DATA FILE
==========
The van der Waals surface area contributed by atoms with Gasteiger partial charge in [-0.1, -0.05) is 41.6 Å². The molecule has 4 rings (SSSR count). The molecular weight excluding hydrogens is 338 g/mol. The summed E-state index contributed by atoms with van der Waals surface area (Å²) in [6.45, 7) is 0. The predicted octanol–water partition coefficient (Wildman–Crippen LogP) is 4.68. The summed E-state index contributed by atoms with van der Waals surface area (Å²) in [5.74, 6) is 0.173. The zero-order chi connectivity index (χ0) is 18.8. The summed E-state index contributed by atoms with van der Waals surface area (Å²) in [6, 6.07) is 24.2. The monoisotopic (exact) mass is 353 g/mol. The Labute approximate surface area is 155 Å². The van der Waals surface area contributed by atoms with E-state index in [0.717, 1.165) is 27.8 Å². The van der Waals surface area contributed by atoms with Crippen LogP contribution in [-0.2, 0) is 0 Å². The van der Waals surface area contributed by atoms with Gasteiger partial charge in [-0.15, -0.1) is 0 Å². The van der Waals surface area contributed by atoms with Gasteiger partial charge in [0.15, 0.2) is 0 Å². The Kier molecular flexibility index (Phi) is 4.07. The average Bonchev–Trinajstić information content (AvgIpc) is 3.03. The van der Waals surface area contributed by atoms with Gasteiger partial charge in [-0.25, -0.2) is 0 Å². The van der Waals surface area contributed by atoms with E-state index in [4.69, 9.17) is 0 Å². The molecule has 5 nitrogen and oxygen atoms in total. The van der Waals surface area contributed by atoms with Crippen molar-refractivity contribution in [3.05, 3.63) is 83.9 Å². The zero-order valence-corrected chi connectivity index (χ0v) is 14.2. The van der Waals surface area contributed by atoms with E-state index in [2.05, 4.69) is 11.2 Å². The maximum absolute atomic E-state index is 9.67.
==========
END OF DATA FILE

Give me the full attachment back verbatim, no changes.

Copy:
The van der Waals surface area contributed by atoms with Gasteiger partial charge in [-0.1, -0.05) is 41.6 Å². The molecule has 4 rings (SSSR count). The molecular weight excluding hydrogens is 338 g/mol. The summed E-state index contributed by atoms with van der Waals surface area (Å²) in [6.45, 7) is 0. The predicted octanol–water partition coefficient (Wildman–Crippen LogP) is 4.68. The summed E-state index contributed by atoms with van der Waals surface area (Å²) in [5.74, 6) is 0.173. The zero-order chi connectivity index (χ0) is 18.8. The summed E-state index contributed by atoms with van der Waals surface area (Å²) in [6, 6.07) is 24.2. The monoisotopic (exact) mass is 353 g/mol. The Labute approximate surface area is 155 Å². The van der Waals surface area contributed by atoms with E-state index in [0.717, 1.165) is 27.8 Å². The van der Waals surface area contributed by atoms with Crippen LogP contribution in [-0.2, 0) is 0 Å². The van der Waals surface area contributed by atoms with Gasteiger partial charge in [-0.15, -0.1) is 0 Å². The van der Waals surface area contributed by atoms with Gasteiger partial charge in [0.15, 0.2) is 0 Å². The Kier molecular flexibility index (Phi) is 4.07. The average Bonchev–Trinajstić information content (AvgIpc) is 3.03. The van der Waals surface area contributed by atoms with Gasteiger partial charge in [-0.25, -0.2) is 0 Å². The van der Waals surface area contributed by atoms with E-state index in [4.69, 9.17) is 0 Å². The molecule has 5 nitrogen and oxygen atoms in total. The van der Waals surface area contributed by atoms with Crippen molar-refractivity contribution in [3.05, 3.63) is 83.9 Å². The zero-order valence-corrected chi connectivity index (χ0v) is 14.2. The van der Waals surface area contributed by atoms with E-state index in [2.05, 4.69) is 11.2 Å². The maximum absolute atomic E-state index is 9.67.